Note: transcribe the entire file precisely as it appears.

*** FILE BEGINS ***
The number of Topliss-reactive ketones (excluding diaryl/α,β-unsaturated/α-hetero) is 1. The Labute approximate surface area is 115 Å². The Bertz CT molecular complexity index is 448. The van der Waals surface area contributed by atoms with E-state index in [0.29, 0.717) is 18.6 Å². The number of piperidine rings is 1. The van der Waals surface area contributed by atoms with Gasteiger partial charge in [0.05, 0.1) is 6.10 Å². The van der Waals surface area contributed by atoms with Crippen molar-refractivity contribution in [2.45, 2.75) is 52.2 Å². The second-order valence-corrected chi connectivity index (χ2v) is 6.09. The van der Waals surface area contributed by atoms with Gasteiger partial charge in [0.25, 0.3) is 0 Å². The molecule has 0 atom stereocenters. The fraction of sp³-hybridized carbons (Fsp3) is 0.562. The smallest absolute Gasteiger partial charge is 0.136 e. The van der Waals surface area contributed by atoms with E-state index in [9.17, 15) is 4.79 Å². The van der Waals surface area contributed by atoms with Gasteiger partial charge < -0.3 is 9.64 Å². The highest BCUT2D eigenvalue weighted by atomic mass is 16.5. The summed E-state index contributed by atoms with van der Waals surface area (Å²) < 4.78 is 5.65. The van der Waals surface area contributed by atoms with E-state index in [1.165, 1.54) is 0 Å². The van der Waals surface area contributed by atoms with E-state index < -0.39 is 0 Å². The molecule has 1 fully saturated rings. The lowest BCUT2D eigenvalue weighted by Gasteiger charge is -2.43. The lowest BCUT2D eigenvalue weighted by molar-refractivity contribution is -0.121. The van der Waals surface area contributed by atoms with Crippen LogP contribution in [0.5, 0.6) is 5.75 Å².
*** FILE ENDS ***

The number of Topliss-reactive ketones (excluding diaryl/α,β-unsaturated/α-hetero) is 1. The Labute approximate surface area is 115 Å². The Bertz CT molecular complexity index is 448. The van der Waals surface area contributed by atoms with E-state index in [0.29, 0.717) is 18.6 Å². The number of piperidine rings is 1. The van der Waals surface area contributed by atoms with Gasteiger partial charge in [0.05, 0.1) is 6.10 Å². The van der Waals surface area contributed by atoms with Crippen molar-refractivity contribution in [2.45, 2.75) is 52.2 Å². The second-order valence-corrected chi connectivity index (χ2v) is 6.09. The van der Waals surface area contributed by atoms with Gasteiger partial charge in [0.25, 0.3) is 0 Å². The molecule has 0 atom stereocenters. The fraction of sp³-hybridized carbons (Fsp3) is 0.562. The smallest absolute Gasteiger partial charge is 0.136 e. The van der Waals surface area contributed by atoms with E-state index in [9.17, 15) is 4.79 Å². The van der Waals surface area contributed by atoms with Gasteiger partial charge < -0.3 is 9.64 Å². The highest BCUT2D eigenvalue weighted by atomic mass is 16.5. The summed E-state index contributed by atoms with van der Waals surface area (Å²) < 4.78 is 5.65. The van der Waals surface area contributed by atoms with E-state index in [1.165, 1.54) is 0 Å². The van der Waals surface area contributed by atoms with E-state index < -0.39 is 0 Å². The molecule has 1 fully saturated rings. The lowest BCUT2D eigenvalue weighted by Gasteiger charge is -2.43. The lowest BCUT2D eigenvalue weighted by molar-refractivity contribution is -0.121. The van der Waals surface area contributed by atoms with Crippen LogP contribution in [0.5, 0.6) is 5.75 Å².